The county has also seen change — from County Executive Allan Kittleman to Calvin Ball, who defeated Kittleman in the election and will take office Dec. 3. Fleming said the partnership, which voted unanimously in September to support the Kittleman administration’s flood mitigation proposal to buy and demolish certain Main Street buildings, looks forward to working with Ball and other newly elected officials on myriad issues, “including resilience to flooding.”

The organization firmly believes Old Ellicott City’s issues must be quickly addressed, he added.

“Our constituents have vocally stated that we feel some urgency in terms of the need for flood mitigation activities,” Fleming said.

For now, Ellicott City Partnership’s attention is focused on restoring economic vitality and getting reacquainted with customers during the holidays, he said.

A highlight of this year’s Shop Small Saturday event will be a new initiative called Main Street Stars, Zimmerman said.

Wooden stars that attendees can paint with their family’s name or a message will be hung on the Main Street Christmas tree and on garlands strung about town. The campaign is loosely modeled on Stars of HOPE, a nationwide healing initiative.

“This will be a fun, family craft project,” she said.

Shop Small Saturday is just the beginning of Main Street’s holiday season, Fleming noted.

The event is a precursor to another tradition on Main Street: Midnight Madness will mark its 40th anniversary on Dec. 7.

During that annual extravaganza, the official Christmas tree lighting ceremony will take place at 6 p.m. at the B&O Railroad Museum plaza and the Mount Hebron Madrigal Choir, the Ellicott City Ballerina Project and other local groups will perform throughout the town.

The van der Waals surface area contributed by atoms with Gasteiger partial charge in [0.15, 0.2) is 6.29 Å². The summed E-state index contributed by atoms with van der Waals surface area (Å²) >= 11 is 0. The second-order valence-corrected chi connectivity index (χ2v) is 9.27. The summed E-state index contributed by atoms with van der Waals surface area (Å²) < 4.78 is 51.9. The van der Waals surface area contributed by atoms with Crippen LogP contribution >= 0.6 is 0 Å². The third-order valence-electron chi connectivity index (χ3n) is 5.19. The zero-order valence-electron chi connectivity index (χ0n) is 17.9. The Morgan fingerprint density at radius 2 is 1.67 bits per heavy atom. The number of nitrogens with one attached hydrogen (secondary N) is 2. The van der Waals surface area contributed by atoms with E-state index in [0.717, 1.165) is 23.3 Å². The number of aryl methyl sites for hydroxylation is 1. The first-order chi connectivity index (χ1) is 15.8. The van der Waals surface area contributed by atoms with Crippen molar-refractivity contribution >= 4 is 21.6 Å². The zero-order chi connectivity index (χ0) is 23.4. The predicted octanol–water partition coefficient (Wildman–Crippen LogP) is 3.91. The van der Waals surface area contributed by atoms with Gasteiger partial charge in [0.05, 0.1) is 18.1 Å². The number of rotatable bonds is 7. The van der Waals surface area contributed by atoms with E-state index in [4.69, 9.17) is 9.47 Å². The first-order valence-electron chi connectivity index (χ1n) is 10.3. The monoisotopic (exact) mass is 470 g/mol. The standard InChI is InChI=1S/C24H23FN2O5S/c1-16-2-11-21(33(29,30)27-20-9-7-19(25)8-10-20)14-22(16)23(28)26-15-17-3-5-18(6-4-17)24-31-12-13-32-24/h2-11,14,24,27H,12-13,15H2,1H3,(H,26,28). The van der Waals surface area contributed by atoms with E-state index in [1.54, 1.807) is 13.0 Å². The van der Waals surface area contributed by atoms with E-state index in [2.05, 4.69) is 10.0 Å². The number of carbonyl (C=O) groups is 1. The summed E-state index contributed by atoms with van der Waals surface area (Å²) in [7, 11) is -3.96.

Girls Night Out, a popular activity aimed at women, was rescheduled last week from Nov. 15 to Nov. 29, due to the snowy forecast.

Business owners are eager to show off the progress they’ve made in finding a new normal after the second flood.

Kelli Meyers, the owner of A Journey from Junk at Linwood Boutique, said Shop Small Saturday is her biggest retail sales day of the year and she expects this year to be no different despite some upheaval along Main Street.

“We have a very, very loyal customer base and I wouldn’t want to be anywhere else,” said Meyers, who sells new gift items and home decor and is now partnering with the Linwood Center, a facility for adults with autism that sells gently used and refurbished items.

Her shop, located at the base of Old Columbia Pike, is already decorated for the season.

Christmas lights will be strung on the facades of all Main Street businesses, including those that are currently boarded up, Meyers said.

“We’re making sure the whole town is decorated because we want to give everyone a reason to walk from the top of Main Street to the bottom,” she said.

Zimmerman said it’s been a trying time, but Ellicott City is worth it.

“We’ve been through a lot, emotionally and financially, over the last two years,” she said. “Now we want the greater community to come out and see what’s new this holiday season and to celebrate our resilience with us.”